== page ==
celebrates WHITE CANE DAY 2009
visitors tried out the obstacle course blindfolded with a cane
The Hindu, Saturday, Oct 17, 200
eyes have it
The White Cane Day at IISE
was an eye-opener
the Dark is unlike any restaurant you would ever come across. The food
but there is a catch. You don’t get to see your food, instead you’ve
feel and smell (and even hear) your food, for inside the cafe; it’s
Welcome to the world of the visually-impaired, where you have all other
to rely on except your eyesight.
Cane Day (October 15) at the International Institute for Social
(IISE), Vellayani, visitors were given the opportunity to experience
what it means to be visually-impaired. And what an eye-opener that was!
blindfolding ourselves we felt, heard and smelled our way through an
course, learnt the rudiments of Braille, played Topfschlagen (a
while blindfolded), got professional foot and neck massages from Hosni
Saudi Arabia and Kyila from China – two enterprising visually-impaired
and watched a hilarious skit presented by Mohammad from Sierra Leone,
from Kenya and Sahr from Liberia. Then, even without blindfolds, we had
grope our way to dine at the one-of-a-kind Café in the Dark.
would never realise how much of a battle mundane activities are for the
visually-impaired until you actually experience it for yourself,” say
and Hans Gehrge from Germany, who were seen enthusiastically
all the activities for the “seeing.” Navin Ramachandran, a well-wisher
part-time faculty member at IISE, adds: “It was indeed a profound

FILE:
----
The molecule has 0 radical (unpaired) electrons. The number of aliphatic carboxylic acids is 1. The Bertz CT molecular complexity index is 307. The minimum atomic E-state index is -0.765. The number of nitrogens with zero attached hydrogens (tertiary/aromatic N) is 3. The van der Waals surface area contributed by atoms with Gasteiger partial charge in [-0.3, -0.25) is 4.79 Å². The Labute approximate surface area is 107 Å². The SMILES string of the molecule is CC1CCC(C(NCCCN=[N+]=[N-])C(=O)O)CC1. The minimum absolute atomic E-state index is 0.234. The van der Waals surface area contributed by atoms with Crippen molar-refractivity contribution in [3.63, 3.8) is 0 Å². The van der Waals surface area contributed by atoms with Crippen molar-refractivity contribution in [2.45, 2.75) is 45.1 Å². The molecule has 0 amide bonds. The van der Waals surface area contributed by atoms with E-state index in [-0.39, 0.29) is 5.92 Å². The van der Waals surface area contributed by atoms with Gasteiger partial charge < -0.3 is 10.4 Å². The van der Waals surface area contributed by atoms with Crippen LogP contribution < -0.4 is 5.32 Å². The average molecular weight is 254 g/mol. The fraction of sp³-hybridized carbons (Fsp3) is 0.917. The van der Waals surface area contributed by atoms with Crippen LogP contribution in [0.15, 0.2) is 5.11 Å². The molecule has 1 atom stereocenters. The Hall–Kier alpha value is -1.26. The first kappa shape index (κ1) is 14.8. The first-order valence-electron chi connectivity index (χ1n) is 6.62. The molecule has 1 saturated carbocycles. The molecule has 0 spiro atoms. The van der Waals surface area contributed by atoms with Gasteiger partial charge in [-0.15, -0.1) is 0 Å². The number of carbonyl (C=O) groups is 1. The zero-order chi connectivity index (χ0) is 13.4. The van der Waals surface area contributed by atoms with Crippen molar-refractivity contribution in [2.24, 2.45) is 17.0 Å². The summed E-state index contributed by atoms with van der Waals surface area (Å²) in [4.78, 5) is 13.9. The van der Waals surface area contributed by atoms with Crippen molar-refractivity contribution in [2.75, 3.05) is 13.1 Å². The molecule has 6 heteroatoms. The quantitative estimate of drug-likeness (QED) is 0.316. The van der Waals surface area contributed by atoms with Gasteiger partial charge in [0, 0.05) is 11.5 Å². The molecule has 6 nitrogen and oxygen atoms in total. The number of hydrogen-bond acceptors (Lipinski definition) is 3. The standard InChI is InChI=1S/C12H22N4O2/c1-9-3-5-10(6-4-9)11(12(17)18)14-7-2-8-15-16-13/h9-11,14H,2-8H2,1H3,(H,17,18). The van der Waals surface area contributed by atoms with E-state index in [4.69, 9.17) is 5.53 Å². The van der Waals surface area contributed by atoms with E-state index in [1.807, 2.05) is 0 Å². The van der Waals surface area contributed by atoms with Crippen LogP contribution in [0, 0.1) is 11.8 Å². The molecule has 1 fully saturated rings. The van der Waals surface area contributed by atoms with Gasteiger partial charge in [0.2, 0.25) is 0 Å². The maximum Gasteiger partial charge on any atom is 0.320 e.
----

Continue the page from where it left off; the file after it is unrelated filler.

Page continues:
have all your faculties about you except your eyesight. But you realise
your other senses quickly take over and compensate for your eyesight.
instance, to get from the entrance of the Café in the Dark to
the table, my
feet, my hands and my mind became my eyes, with only the voice of Jessy
visually impaired hostess – and a rope lying on the floor to guide the
says that during his “stint as a visually-impaired person” he noticed
tended to stoop. The obstacle course too was an equally startling
for visitors. Armed with only a white cane we tapped our way through
obstacles strewn across the path (to stimulate the daily challenges
the visually-impaired). “It was quite difficult to navigate. And that’s
seeing for myself what obstacles lie ahead,” says Shankar Krishnan, a
consultant. “I have a new found respect for visually-impaired; for the
challenges they face,” say Yuriko Matsukawa from London, and
architect who was capturing all the action on his camera.
children too it was an eye-opener. As students from Trivandrum
School found out, it was very difficult to paint an egg when you don’t
your vision. The children from the Trivandrum Blind School beat them at
event was an attempt to create awareness about the importance of the
says Sabriye Tenberken, co-founder of Braille Without Borders and IISE.
white cane is seen by the majority of the visually-impaired as
something to be
ashamed of; something that draws attention to their impairment.
actually stands for independence, confidence and empowerment. I, for
be lost without my white cane,” she adds.
was certainly a revelation for those in the dark about the grit of the
Article courtesy of The Hindu
Others enjoyed a medical
The basics of Braille were
explained and taught in the Braille Workshop
The audience enjoyed the
play that was performed showing the importance of the white cane
White cane dat 15-OCT-2009